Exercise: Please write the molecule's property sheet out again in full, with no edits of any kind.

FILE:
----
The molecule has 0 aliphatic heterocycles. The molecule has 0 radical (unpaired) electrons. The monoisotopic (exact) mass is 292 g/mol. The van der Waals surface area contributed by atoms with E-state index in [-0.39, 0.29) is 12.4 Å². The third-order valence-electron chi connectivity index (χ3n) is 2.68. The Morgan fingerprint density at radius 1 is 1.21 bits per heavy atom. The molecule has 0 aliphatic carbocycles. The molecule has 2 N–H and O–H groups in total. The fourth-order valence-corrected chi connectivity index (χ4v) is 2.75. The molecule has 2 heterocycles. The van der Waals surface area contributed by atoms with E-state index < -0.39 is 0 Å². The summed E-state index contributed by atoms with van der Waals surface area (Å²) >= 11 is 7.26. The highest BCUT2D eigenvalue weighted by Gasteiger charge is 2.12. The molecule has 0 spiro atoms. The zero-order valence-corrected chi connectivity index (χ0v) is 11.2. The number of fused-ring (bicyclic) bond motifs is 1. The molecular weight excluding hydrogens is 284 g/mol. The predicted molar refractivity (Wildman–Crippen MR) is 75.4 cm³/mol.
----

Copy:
The molecule has 0 aliphatic heterocycles. The molecule has 0 radical (unpaired) electrons. The monoisotopic (exact) mass is 292 g/mol. The van der Waals surface area contributed by atoms with E-state index in [-0.39, 0.29) is 12.4 Å². The third-order valence-electron chi connectivity index (χ3n) is 2.68. The Morgan fingerprint density at radius 1 is 1.21 bits per heavy atom. The molecule has 0 aliphatic carbocycles. The molecule has 2 N–H and O–H groups in total. The fourth-order valence-corrected chi connectivity index (χ4v) is 2.75. The molecule has 2 heterocycles. The van der Waals surface area contributed by atoms with E-state index < -0.39 is 0 Å². The summed E-state index contributed by atoms with van der Waals surface area (Å²) >= 11 is 7.26. The highest BCUT2D eigenvalue weighted by Gasteiger charge is 2.12. The molecule has 0 spiro atoms. The zero-order valence-corrected chi connectivity index (χ0v) is 11.2. The number of fused-ring (bicyclic) bond motifs is 1. The molecular weight excluding hydrogens is 284 g/mol. The predicted molar refractivity (Wildman–Crippen MR) is 75.4 cm³/mol.